Research Shows Exercise Can Cause Infertility
02 Oct, 2019
There is no doubt that physical activity is an essential part of a healthy lifestyle, but can too much exercise cause detrimental effects on fertility? The truth is, the intensity and frequency of exercise plays a large role on the chances of pregnancy.
Dr. Richard J. Paulson, the director of USC Fertility at the University of Southern California, says exercise routine is linked to the chances of becoming pregnant.1 Exercise is a stressor on the body, and if the brain sees that the body is under too much stress, ovulation will not occur.
So if someone is trying to become pregnant, their exercise routine must be carefully planned – but how much exercise is too much?
The “Not-So Perfect” Fitness Routine
Every person has a different idea of what is considered “enough” exercise, but for those looking to become pregnant, it is important to review their fitness routine. Are you going to the gym for 2 hours a day, 7 days a week? Do you frequently feel nauseous after your workouts? Even if the frequency of exercise is not extreme, if you are always exercising to the point of exhaustion, your energy and fat stores may be depleted.
Keep in mind that when you are planning to grow a baby, intense exercise is not a priority. In fact, women need to have a BMI of over 18 and have enough body fat to get pregnant!1,2
How Much Exercise Is Too Much?
It is important to remember that although too much exercise may decrease fertility, light and moderate exercise are still relevant in supporting a healthy body that is capable of reproducing.
Most of us likely won’t hit our exercise limits, but if you are regularly training intensely for athletic competitions, be cautious of how you are feeling after each workout and determine whether you need to re-evaluate your workouts. Are you feeling excessively tired? Have muscle or joint pain? Can’t get a good night’s sleep? You may be overdoing it.3
The “right” intensity and frequency of exercise is very specific to each individual, so monitoring your energy levels and symptoms are a great way to determine your own routine. It may be helpful to have a functional health practitioner weigh in as well, ideally someone who specializes in fertility.
Intense Workouts Or Conceiving: One Or The Other?
How can exercise be harmful for fertility? In short, your body can only reproduce if you have enough energy and fat to support a baby. In addition, forced exercise due to weight loss or because you “have to”, has been shown to increase anxiety, which further decreases chances of becoming pregnant.4 Intense training depletes your body from nutrients that you need to support your baby.3 For women, high intensity workouts can affect the hormonal balance and lead to the loss of a period or decreased egg growth and ovulation.2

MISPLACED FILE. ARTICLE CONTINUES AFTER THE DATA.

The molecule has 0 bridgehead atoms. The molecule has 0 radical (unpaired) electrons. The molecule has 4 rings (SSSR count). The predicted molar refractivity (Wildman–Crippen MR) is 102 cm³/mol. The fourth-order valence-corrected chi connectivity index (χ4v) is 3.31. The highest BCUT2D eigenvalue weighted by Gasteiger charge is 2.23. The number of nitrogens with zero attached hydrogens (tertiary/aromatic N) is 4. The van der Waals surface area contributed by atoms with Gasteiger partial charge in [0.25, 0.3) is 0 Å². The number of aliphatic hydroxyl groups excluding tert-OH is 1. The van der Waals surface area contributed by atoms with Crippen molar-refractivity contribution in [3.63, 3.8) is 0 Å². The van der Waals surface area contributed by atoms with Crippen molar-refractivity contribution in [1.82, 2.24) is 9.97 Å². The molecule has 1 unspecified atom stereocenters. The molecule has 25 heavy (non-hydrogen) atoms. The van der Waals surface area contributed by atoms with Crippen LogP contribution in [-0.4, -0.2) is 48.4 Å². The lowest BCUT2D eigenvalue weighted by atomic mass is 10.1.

For men, it can decrease sperm quality.1 Remember, the exercise routines of both people, not just that of the women, can have an impact on fertility!
It’s Not Too Late To Make a Change!
If you are reconsidering your exercise routine and panicking because there is a chance it may be too much, do not worry. It is not too late to make a change! Exercise does not damage fertility permanently.5 Though it can take some time for your body to heal after decreasing the physical stress on your body, it is important to relax and not let your body be further stressed.
Instead of focusing on what you did in the past, focus on supplementing your new fitness routine with healthy habits such as sleep, relaxation, whole foods, and specific optimization supplementation designed to increases chances of conception, reduce the risk of miscarriage and support a healthy pregnancy. Ensure an adequate amount of sleep for recovery and be prepared for anxious periods with de-stressing techniques. Before long, the negative effects of over-exercise on fertility will be gone!
- The Fertility Society of Australia. (n.d.). The role of exercise in improving fertility, quality of life and emotional wellbeing. Retrieved September 26, 2019, from https://www.yourfertility.org.au/sites/default/files/2018-08/The_role_of_exercise_in_improving_fertility.pdf.
- Groll, J. (2017). What's Your Exercise Prescription for Fertility? Retrieved from https://www.premierhealth.com/your-health/articles/women-wisdom-wellness-/what-s-your-exercise-prescription-for-fertility-.
- Murkoff, H. (2018). Working out When You're Trying to Get Pregnant. Retrieved from https://www.whattoexpect.com/getting-pregnant/health-and-wellness/safeguard-your-health/exercise-before-pregnancy.aspx.
- NIH. (2010). NIH study indicates stress may delay women getting pregnant. Retrieved from https://www.nih.gov/news-events/news-releases/nih-study-indicates-stress-may-delay-women-getting-pregnant.
- Meisel, L. (2019). Yes, Exercise Can Hurt Your Fertility. Here's How to Exercise Safely. Retrieved from https://www.avawomen.com/avaworld/exercise-fertility/.